Partygoers were greeted by women in conical, gold-flecked outfits with strips of neon-LED lights wrapped around them, served caviar, and serenaded by Grammy-winning guitarist Al Di Meola, Russian crooner Leonid Agutin and Serbian star Emir Kusturica and his No Smoking Orchestra.

      “As a strategic partner of the World Economic Forum in Davos, we have organized a reception dedicated to its opening ceremony,” the VTB press office said in a statement.

      Russian billionaires and business leaders aren’t planning to lower their profile in Davos this year despite economic sanctions placed on the country following President Vladimir Putin’s annexation of the Crimea region of Ukraine in March. Their country’s isolated status has been amplified by the escalating battles between Ukrainian and Russian troops since an effort to restart peace talks collapsed last week.

      Targeted Companies

      “The situation is getting worse, because we now have information about more than 2,000 additional Russian troops crossing our border, together with 200 tanks and armed personnel carriers,” Ukraine President Petro Poroshenko said in an interview today on Bloomberg TV. “The situation can get worse in days.”

      Russia’s delegation this year will consist of 73 business leaders, down from 82 in 2014. Among them are executives from companies that have been targeted by the U.S. and EU, including VTB chairman and chief executive officer Andrey Kostin and OAO Sberbank CEO Herman Gref, who will host a reception tonight and a breakfast on Friday titled “2015: How to attract investment in a geopolitically unstable region?”

      The atmosphere in Davos so far has been positive, Kostin said at the party.

      “It’s only the first night, but we have friends here. Ukrainian friends, European friends, American friends,” he said. “Some business relationships are restricted” because of the Ukraine crisis. “But that doesn’t affect personal relationships.”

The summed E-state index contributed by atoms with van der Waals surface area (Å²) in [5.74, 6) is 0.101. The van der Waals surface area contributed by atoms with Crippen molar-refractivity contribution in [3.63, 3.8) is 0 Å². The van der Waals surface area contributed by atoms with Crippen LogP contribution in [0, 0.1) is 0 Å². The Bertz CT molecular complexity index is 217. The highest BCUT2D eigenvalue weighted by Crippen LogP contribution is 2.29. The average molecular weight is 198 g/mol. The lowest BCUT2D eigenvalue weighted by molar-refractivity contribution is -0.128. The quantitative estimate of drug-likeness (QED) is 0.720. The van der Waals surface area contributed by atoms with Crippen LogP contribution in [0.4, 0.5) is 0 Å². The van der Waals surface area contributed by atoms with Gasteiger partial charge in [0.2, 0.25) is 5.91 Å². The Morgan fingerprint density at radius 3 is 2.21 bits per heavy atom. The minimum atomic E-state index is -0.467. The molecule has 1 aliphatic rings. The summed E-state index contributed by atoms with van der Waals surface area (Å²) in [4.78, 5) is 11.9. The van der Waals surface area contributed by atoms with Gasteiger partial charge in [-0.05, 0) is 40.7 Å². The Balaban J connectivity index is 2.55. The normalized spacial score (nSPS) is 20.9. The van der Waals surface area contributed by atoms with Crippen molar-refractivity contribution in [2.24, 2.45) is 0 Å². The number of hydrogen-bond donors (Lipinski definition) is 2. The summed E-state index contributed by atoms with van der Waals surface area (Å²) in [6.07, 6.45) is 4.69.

‘Tough Sledding’

      State-owned Vnesheconombank, another Russian entity to be targeted by U.S. sanctions, is sending a pair of executives. Alexander Dyukov, CEO of sanctioned oil producer Gazprom Neft, also will be in attendance.

      The Russian contingent could put attendees from countries that have rebuked the nation over what they say is its fomenting unrest in Ukraine in a sticky position.

      “It’s definitely going to make things awkward,” Ian Bremmer, the chief executive officer of political consultancy Eurasia Group, said in an e-mail last week. “It’s going to be tough sledding for the Russians this year.”

      The Russian delegation will feature at least eight billionaires, including Vagit Alekperov, CEO of OAO Lukoil, Russia’s largest privately owned energy firm. The company was sanctioned by the U.S. in September.
      Deripaska Party

      Aluminum tycoon Oleg Deripaska, the country’s 15th-richest person, also will attend. Deripaska, who has a $7.7 billion fortune, according to the Bloomberg Billionaires Index, usually hosts a Davos party.

      Russians have been fixtures on the forum’s panel discussions for more than a decade, and have hosted some of its most lavish parties. In 2011, Russian investment bank Troika Dialog, now part of Sberbank, put on what it called a “spectacular ice show” performed by Russian figure-skating stars. One of the forum’s first major parties last year was a Russia-themed cocktail party that previewed the Winter Olympics in Sochi. Sberbank had branded an entire hotel with its logo.

      President Putin and Prime Minister Dmitry Medvedev aren’t scheduled to be in Davos this week. Putin used the event in 2009 to highlight Russia’s economic stability during the worst days of the global financial crisis. Medvedev has been attending ever since. The Kremlin this year is represented by a group that includes First Deputy Prime Minister Igor Shuvalov and Alexei Ulyukaev, the minister for economic development.
      ‘Putin’s Machinery’

      “A large part of the Russians that go there are basically a part of Putin’s sweetheart machinery,” said Rep. Mario Diaz-Balart, a Florida Republican who’s at the event. The Russian presence in Davos “is just part of the reality.” He said he’ll steer clear of events put on by sanctioned companies.

      In keeping with its longstanding policy of neutrality, Switzerland hasn’t joined in measures to punish Russian companies or individuals.